Burning 1000 calories in a workout isn’t exactly reasonable. Especially on a daily basis. And what you do on a daily basis is all that matters.
As for the calorie counters on cardio machines:
- Who knows how accurate they are.
- They leave out a crucial piece of the puzzle -- your body burns calories just by being alive.
In fact, the vast majority of calories you burn throughout the day will be burned by your body simply not letting you die.
Humans tend to underestimate what they eat by about 40% and overestimate how much they burn from exercise by about 50%. This is a massive double whammy in terms preventing results.
Using the example above, this can lead to further overeating. Think about it. If you think you burned an extra 100 calories in a workout, would you eat less than if you thought you burned 800?
Fat loss is objectively hard.
It’s a game of inches, of small wins that compound over the long term. In a world where I can message you from the other side of the world in a matter of seconds, this is hard to reconcile.
Think about it. People used to freaking die of dysentery just getting across the US (if we’re to believe the Oregon Trail’s historical accuracy). Now you can make that journey in less than a day.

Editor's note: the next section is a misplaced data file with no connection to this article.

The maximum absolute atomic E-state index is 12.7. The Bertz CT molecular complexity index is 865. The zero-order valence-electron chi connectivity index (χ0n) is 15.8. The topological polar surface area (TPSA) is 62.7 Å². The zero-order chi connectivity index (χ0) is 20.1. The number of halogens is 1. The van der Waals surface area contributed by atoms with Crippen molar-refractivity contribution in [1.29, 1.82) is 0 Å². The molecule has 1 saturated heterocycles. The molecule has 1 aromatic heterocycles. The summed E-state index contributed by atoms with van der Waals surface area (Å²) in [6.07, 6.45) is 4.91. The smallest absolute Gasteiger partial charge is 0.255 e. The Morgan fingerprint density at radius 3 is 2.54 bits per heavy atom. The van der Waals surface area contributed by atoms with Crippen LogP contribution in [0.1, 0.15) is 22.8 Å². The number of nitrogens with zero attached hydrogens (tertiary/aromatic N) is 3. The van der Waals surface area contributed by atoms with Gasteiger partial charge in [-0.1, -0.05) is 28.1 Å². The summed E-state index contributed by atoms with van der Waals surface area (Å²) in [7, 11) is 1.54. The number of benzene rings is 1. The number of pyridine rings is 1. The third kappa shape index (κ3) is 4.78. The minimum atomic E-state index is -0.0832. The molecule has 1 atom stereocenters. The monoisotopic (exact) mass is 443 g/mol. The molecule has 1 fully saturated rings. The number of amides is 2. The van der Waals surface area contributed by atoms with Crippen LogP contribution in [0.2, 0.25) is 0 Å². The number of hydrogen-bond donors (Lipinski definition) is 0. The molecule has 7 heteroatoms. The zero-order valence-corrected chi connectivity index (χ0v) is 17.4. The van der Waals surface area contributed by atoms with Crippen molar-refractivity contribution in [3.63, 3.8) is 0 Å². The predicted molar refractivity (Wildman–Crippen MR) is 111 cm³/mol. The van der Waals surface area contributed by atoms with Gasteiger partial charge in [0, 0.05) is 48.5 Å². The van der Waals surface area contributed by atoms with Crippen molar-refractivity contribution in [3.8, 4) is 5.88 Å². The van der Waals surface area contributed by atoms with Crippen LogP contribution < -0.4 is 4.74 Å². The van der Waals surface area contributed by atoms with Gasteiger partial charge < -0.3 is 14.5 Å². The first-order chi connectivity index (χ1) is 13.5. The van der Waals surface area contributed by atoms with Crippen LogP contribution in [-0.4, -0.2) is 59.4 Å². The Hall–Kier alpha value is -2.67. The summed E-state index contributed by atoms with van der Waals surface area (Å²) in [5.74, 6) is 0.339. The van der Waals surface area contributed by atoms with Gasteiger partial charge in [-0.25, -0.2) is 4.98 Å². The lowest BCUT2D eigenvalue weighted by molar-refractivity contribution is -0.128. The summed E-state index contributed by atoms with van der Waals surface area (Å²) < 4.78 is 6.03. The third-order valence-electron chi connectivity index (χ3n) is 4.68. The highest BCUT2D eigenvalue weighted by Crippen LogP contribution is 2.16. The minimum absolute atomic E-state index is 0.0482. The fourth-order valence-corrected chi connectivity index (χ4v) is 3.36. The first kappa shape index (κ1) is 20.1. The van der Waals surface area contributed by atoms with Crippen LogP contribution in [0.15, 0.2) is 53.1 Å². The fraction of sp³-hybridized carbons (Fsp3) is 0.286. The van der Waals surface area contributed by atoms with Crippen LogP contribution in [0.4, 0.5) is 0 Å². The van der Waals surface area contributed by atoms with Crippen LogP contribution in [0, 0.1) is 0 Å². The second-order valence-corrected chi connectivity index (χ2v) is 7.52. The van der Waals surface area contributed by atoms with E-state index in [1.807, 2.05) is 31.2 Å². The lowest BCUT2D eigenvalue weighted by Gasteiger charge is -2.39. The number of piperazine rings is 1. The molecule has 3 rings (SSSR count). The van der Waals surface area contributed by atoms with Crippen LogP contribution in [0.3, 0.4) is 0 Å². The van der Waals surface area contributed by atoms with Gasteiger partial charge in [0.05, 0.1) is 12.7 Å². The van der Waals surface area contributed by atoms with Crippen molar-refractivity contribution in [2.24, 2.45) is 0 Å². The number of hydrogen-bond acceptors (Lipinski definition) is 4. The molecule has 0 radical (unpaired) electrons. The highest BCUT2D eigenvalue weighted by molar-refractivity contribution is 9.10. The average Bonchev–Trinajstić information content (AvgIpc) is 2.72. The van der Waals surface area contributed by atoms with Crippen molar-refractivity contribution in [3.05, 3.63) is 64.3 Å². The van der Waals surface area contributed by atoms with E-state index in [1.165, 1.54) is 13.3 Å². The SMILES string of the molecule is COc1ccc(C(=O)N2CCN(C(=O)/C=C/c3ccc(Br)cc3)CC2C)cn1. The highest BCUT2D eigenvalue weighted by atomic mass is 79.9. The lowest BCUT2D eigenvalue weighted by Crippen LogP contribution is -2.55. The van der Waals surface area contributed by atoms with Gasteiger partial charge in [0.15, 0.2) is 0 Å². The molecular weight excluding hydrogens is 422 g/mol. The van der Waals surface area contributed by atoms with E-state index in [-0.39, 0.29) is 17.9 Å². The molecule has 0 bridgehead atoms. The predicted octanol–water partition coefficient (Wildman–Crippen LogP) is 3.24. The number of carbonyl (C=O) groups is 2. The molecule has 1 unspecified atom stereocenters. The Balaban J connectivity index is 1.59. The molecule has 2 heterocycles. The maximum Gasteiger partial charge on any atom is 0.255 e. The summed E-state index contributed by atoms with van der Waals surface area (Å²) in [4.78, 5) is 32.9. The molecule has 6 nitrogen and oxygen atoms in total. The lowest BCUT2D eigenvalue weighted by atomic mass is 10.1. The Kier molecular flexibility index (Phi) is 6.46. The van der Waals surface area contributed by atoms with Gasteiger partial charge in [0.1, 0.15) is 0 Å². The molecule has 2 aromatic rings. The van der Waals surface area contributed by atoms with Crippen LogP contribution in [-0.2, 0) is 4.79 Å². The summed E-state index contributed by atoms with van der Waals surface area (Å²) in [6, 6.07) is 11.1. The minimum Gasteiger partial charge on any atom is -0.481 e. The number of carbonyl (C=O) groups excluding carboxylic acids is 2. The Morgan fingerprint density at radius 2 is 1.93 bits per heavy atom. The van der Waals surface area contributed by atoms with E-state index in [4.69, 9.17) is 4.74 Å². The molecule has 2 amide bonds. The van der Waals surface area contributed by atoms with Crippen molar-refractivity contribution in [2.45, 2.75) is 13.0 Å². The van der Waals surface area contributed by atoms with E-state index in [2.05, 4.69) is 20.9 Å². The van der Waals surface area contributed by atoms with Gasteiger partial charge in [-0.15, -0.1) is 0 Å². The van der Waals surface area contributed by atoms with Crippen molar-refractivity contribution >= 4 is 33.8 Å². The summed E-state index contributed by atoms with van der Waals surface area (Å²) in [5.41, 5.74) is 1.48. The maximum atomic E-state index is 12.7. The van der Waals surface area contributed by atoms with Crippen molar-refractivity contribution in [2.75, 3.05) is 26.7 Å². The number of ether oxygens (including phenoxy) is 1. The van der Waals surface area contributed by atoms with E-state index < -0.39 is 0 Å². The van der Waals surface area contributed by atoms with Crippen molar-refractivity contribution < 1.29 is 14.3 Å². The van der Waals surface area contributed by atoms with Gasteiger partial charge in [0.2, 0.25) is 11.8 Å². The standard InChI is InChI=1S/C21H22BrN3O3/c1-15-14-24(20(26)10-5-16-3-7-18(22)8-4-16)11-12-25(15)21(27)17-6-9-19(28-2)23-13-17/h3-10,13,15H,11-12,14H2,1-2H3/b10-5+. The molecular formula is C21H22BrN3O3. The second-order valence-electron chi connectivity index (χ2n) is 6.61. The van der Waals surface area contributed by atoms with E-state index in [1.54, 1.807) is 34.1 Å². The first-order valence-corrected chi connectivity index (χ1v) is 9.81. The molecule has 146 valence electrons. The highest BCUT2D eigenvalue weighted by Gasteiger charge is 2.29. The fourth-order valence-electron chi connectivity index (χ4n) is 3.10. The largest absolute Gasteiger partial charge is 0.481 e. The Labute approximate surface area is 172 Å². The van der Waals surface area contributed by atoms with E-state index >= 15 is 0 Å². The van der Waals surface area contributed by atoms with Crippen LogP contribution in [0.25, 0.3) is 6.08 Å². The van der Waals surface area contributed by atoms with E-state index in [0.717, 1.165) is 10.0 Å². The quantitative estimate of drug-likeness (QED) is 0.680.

So racking up little wins over the long term requires a special kind of patience and big picture thinking.
This is why weekends are such a huge obstacle for people looking to lose weight.
They’ll be on point throughout the week, maybe achieving a 300 calorie deficit every day, totalling 1500 calories by the end of the week. Then they go out partying and they’re back at maintenance calories within a day. So their weight stays the same, which gets frustrating and demoralizing after a while.
Think about it like a budget
Say you’re trying to save money. You save 20 dollars every weekday. So by Friday you have 100 dollars saved.
Then, on the weekend you say, “I’ve been sooo good this week... I can splurge a little bit... I mean, I’ve earned it!”.
Come Monday, you look at your bank account and see you’ve pissed away that week’s savings. Maybe you even have a negative balance because that’s how tequila works.
It’s the exact same thing with weight loss. The only difference is, with weight loss, we don’t know how much is in our “savings” at any given time.
We can only rely on what are, most likely, inaccurate measurements and our own estimations which, as shown earlier, aren’t reliable.
This makes it super easy to overeat. Especially, if you don’t have your mindset right.
If you feel the need to justify dietary decisions, something needs to change
Treating food as something you earn, and exercise as punishment for your dietary “sins” is unproductive. This view of food and exercise most often leads to burnout, frustration, and a lack of progress.
You always can destroy a pint of Ben & Jerry’s if you want to. It’s always your choice. Just don’t fool yourself into thinking doing so won’t affect your progress.
I know I sound like that one substitute teacher you had:
“Can I go to the bathroom?”
“I dunno, caaaaaaaaaan you?!”
“May I? Grumblegrumblegrumble...”